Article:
Chapter 2, Law 3(a)
The World Isn't Big Enough
"There are certain character traits which a person is forbidden to accustom himself in, even in moderation. Rather, he must distance himself to the opposite extreme. One such trait is haughtiness. For the ideal path is not that one be humble ('anav') alone; he must be lowly of spirit ('shefal ru'ach'), and exceedingly unassuming ('rucho nemucha'). Likewise it is said of Moses that he was 'very humble' (Numbers 12:3) -- not merely 'humble'. So too did the Sages command us: 'Be exceedingly lowly of spirit' (Pirkei Avos 4:4 (http://www.torah.org/learning/pirkei-avos/chapter4- 4.html)). The Sages likewise stated that one conceited of heart has denied G-d, as the verse states: "Lest your heart grows haughty and you forget the L-rd your G-d" (Deut. 8:14; Talmud Sotah 4b). The Sages stated further, "Damned if one has arrogance... even partially" (Talmud ibid. 5a)
In past weeks we discussed the Rambam's maxim of pursuing the Golden Mean. We should always follow the middle path in life and in all our traits, not veering to either extreme. Here the Rambam presents the first of two exceptions to his principle: arrogance.
The Rambam quotes just a few statements of the Sages which condemn arrogance. One who is conceited "forgets" G-d. If you're the center of your own universe, you have left little room for G-d. You may be performing all sorts of great and wonderful deeds, but you are serving yourself, inflating your own ego rather than raising G-d's honor. The Talmud likewise states that the egotist, no matter how much he has accomplished for G-d, "will not be clear of the judgment of Gehenna" (Sotah 4b). As much as you've done, to some extent you're serving yourself. Whereas regarding other traits there's a time for everything -- a time to be easygoing and a time to be intense, a time for sensitivity and a time for stoicism, etc. -- there is never room in this universe to serve yourself. For the more you are serving and pumping up yourself, the less you are serving G-d.
In the same vein the Talmud there (5a) states: "Regarding any person who has arrogance the L-rd says, 'He and I cannot dwell together in the world.'" This here world ain't big enough for the two of us. Only one being can dwell in the center of the universe. You either serve G-d or you serve yourself -- and there is no middle ground. You simply cannot have it both ways.
The Talmud there coins another choice phrase, which sheds much light on just how unlivable life is for the egotist: "Whoever has arrogance, the slightest breeze will 'sully' (unravel) him." It takes very little to set off the egotist. If you can't admit to human failings -- or you have to show your fellow (or spouse) you are ALWAYS right, you will never be at ease. One who cannot humble himself and admit his imperfections will always live in fear -- fear of being found out. He'll come down like a ton of bricks on anyone who slights him, who even implies he has has faults and needs improvement. Anything you tell him is either wrong or he knew already. (Remind you of anyone you know? ;-) The good employee gets the manager to think it was *his* idea.) ;-) And that is just not a way to live. When we feign infallibility we are living an illusion -- we are playing god. And one can only play such a game so long.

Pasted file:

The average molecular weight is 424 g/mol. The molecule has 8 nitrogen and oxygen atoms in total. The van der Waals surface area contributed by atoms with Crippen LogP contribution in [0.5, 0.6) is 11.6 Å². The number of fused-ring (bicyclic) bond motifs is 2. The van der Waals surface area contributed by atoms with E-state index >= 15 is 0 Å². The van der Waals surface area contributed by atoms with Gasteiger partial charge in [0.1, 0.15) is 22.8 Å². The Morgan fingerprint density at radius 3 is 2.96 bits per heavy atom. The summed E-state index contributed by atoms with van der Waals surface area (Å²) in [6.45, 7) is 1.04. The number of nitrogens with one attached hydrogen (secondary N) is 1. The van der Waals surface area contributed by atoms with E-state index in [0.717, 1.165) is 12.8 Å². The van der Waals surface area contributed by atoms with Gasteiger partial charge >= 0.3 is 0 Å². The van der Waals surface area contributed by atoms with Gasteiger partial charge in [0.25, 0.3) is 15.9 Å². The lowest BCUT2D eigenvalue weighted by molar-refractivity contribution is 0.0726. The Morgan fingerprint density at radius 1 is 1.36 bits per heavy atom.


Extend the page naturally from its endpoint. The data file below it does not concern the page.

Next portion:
(I can't resist quoting a comic strip here. :-) Charlie Brown says to Lucy in the course of conversation, "I mean, you're not *perfect*, you know." She gives him such a shocked, bug-eyed look, that he walks off muttering, "I've just never seen anyone look so *insulted* before...") ;-)
One, however, who readily admits he is not perfect will be much harder to ruffle. I know I'm human; I harbor no illusions about my talents and abilities. And a personal slight or a few inconveniences will not really unsettle me. I've always felt one of the most important prerequisites for marriage (and all relationships) is the ability to learn from one's mistakes. Our spouses might be perfect but we certainly aren't. And the recognition that I need to admit failure and improve is the first step towards building meaningful relationships.
Thus, the Talmud (and Rambam here) tell us we must avoid arrogance to an absolute extreme. We must be entirely self-effacing. We must not see our talents as our own at all. They were gifts entrusted to us by G-d -- to be used in the manner He wishes. The more we value ourselves for that which G- d has granted us, the more we are taking what is G-d's and pretending it is ours. And as above, in this there can be no middle ground. This is not a matter of relativity, of finding the proper balance in our character traits. It is the basic issue of whom we are worshiping.
There is, however, a basic difficulty with this week's law. In Chapter 1 Law 5 the Rambam wrote clearly that the wise man is one who is only moderately humble. One who by contrast eschews haughtiness to an extreme is considered pious. The implication is clearly that we should follow the middle path in arrogance vs. humility. We will G-d willing discuss this at length next week.
Text Copyright © 2008 by Rabbi Dovid Rosenfeld and Torah.org